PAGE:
As I began my search to learn more about the Chester Creek watershed, two words stuck out to me: Watershed Citizenship. I wondered, how can I be a good citizen of the watershed that has offered me (and my dad) so much healing throughout my life? I started with Walt Cressler’s book, The Flow of History Along the Chester Creek. Cressler gave me tangible facts surrounding my watershed. The Chester Creek watershed in 67.2 square miles, encompasses 14 townships, 5 boroughs and one city. The watershed runs 128 miles through rural, suburban, and urban areas before reaching the Delaware River.
Social constructs shape the ways we think about where we live. Most people don’t say they live in a certain watershed, but in a specific county or town. Schools, libraries, town halls, and more are built on man-made spatial constructs instead of natural watershed boundaries, leading to an initial disconnect between people and the watersheds they live within. This disconnect fosters a certain notion of uncaringness for individual actions and how they impact local watersheds. For example, although I’ve lived in the Chester Creek watershed my entire life, it has never been included in any of my postal addresses. It caught me off guard as I realized something as seemingly innocent as a postal address could have much larger implications on conservation and care for the natural world.
So, I wondered, what is a way to tie the bureaucracies of life to the natural features, like watersheds, that sustain and connect my region? James J. Parsons notes that a bioregion “refers to both a geographical terrain and to a “terrain of consciousness”- to a place and the ideas that have developed about how to live in that place.” I encountered many technical definitions of bioregionalism, that all perfectly boil down to a sentence from the Living Awareness Institute, “bioregionalism is a fancy name for living a rooted life.” Adopting a bioregional mindset calls for living, thinking, and acting in a way that considers both the human and more-than-human aspects of our close surroundings.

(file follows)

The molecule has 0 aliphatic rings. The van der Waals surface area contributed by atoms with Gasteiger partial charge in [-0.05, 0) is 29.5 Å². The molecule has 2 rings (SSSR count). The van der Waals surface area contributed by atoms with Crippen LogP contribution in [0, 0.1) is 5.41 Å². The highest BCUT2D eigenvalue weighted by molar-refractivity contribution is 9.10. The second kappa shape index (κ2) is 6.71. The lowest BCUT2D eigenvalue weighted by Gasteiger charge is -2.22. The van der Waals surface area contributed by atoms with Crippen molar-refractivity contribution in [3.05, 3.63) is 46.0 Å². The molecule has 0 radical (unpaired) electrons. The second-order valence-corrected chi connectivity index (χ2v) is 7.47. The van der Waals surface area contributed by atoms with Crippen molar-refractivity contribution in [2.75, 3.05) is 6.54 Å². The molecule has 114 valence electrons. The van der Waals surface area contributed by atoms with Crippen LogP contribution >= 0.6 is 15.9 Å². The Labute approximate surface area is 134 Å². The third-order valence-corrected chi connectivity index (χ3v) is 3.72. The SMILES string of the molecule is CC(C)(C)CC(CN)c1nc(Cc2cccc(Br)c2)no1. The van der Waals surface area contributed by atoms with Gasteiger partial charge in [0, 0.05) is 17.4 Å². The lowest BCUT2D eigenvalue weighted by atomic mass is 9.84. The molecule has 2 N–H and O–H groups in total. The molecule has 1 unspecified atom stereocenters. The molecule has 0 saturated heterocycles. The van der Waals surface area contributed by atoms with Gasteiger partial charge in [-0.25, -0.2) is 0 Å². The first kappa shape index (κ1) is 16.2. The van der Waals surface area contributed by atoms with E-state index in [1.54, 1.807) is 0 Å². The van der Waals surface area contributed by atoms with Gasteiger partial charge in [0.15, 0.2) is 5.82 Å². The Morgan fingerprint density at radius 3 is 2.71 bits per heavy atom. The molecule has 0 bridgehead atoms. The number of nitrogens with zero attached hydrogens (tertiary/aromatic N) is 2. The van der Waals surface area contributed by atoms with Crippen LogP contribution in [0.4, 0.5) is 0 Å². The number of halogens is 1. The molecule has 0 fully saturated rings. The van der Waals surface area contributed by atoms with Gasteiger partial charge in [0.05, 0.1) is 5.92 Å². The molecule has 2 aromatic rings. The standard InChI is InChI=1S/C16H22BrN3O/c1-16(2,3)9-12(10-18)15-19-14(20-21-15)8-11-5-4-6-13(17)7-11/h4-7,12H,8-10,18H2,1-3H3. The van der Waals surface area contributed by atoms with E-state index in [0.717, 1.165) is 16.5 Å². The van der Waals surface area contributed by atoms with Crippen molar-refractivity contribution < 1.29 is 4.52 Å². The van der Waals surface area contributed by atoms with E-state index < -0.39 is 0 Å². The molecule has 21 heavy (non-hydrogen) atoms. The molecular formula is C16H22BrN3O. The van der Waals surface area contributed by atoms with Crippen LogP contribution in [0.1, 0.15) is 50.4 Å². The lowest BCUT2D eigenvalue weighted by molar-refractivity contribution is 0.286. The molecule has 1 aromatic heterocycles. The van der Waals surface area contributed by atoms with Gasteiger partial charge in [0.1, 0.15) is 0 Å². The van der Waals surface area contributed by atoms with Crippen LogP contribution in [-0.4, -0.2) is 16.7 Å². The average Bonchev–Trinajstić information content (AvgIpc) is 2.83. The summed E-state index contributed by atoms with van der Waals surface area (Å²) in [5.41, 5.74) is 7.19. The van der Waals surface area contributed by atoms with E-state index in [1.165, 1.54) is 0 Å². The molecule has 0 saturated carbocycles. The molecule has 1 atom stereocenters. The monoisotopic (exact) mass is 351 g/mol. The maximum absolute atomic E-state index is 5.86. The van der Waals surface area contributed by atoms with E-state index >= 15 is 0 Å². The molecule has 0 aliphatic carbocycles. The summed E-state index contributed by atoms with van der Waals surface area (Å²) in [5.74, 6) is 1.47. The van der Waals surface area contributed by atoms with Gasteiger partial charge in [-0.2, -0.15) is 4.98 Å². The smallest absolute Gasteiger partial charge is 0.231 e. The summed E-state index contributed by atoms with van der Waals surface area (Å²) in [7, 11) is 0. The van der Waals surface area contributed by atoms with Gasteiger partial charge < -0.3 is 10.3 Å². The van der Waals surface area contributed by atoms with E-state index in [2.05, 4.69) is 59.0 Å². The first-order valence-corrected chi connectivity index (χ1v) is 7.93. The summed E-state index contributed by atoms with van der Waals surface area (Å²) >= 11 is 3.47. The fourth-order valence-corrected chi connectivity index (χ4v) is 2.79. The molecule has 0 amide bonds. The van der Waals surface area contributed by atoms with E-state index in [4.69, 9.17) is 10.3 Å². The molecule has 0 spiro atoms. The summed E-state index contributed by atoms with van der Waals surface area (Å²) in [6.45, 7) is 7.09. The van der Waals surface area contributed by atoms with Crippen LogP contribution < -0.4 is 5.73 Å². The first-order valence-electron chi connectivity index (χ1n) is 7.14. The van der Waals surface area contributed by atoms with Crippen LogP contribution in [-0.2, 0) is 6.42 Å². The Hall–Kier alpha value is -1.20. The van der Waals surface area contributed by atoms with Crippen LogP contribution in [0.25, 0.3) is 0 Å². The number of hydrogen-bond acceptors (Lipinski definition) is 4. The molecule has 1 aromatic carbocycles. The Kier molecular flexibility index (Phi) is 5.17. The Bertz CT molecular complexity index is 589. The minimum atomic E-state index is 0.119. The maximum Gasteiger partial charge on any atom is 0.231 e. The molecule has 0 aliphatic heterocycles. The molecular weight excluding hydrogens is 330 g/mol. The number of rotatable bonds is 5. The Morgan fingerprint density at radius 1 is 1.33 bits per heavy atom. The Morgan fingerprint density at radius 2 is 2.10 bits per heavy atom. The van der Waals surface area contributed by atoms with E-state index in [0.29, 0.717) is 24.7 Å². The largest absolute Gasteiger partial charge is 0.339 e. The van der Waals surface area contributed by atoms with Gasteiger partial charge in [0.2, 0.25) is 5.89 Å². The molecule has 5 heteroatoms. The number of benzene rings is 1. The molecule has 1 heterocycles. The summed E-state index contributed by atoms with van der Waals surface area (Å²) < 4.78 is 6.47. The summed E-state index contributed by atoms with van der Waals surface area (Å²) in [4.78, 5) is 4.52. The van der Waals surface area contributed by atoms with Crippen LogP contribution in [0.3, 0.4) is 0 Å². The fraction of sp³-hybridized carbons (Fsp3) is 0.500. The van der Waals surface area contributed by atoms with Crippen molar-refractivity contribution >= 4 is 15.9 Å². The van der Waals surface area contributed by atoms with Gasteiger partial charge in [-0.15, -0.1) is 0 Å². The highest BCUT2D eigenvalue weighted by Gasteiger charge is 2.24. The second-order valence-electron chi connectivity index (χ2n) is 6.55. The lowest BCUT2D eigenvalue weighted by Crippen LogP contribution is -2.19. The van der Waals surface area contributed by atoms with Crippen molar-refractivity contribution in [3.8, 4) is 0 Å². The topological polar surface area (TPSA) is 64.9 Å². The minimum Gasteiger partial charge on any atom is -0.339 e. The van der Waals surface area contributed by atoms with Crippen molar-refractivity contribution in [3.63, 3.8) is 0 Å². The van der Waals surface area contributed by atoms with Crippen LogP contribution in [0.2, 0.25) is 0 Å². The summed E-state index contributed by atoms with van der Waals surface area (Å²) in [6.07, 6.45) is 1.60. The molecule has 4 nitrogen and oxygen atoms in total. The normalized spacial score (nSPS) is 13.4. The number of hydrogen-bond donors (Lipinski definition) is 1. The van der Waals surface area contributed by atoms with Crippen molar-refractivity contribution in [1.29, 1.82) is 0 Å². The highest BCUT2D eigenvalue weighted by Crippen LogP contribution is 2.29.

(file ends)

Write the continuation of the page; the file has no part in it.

My ‘Watershed Citizenship Toolkit’ was now packed with several things, but I found myself wondering why? Why do I care so much about my watershed and the stream in my backyard, when it feels like so many people live their entire lives without even realizing they live in a watershed? Research and perspective led me to an answer to this question. It’s all about experience, as experience fosters care. Not everyone feels an inward pull to a stream based on childhood memories with their dad. Not everyone learned from their dad that a pond tucked away in urban life is a magical gem to be loved. Not everyone sits by water, hoping to feel a spiritual hug from a loved one.
Practicing natural history was a deeply spiritual, personal journey that enhanced my experience with the water that lives in my backyard. I felt connected to my dad as I became an active, mindful observer of my stream. It felt as if my dad was crunching through the snowy backyard with me in the freeze of February. My dad smiled with me as the snow melted, and the stream broke free of its icy chains. We would stare at a small bubble that danced around the stream after the previous day’s rain.
This journey was just the beginning of my quest to be a good citizen of my watershed. Moving forward, I have several understandings tucked in my back pocket that will not only influence my decisions daily, but hopefully can be used to spread my knowledge to others. It’s important to understand who has the ability to form a place-based relationship with their watershed, as a connection between mind, heart, and physical space is essential to Watershed Citizenship. I hope to include others, besides my dad, in my quest to better myself as a citizen of my watershed, because after all, no matter where you live, you live in a watershed.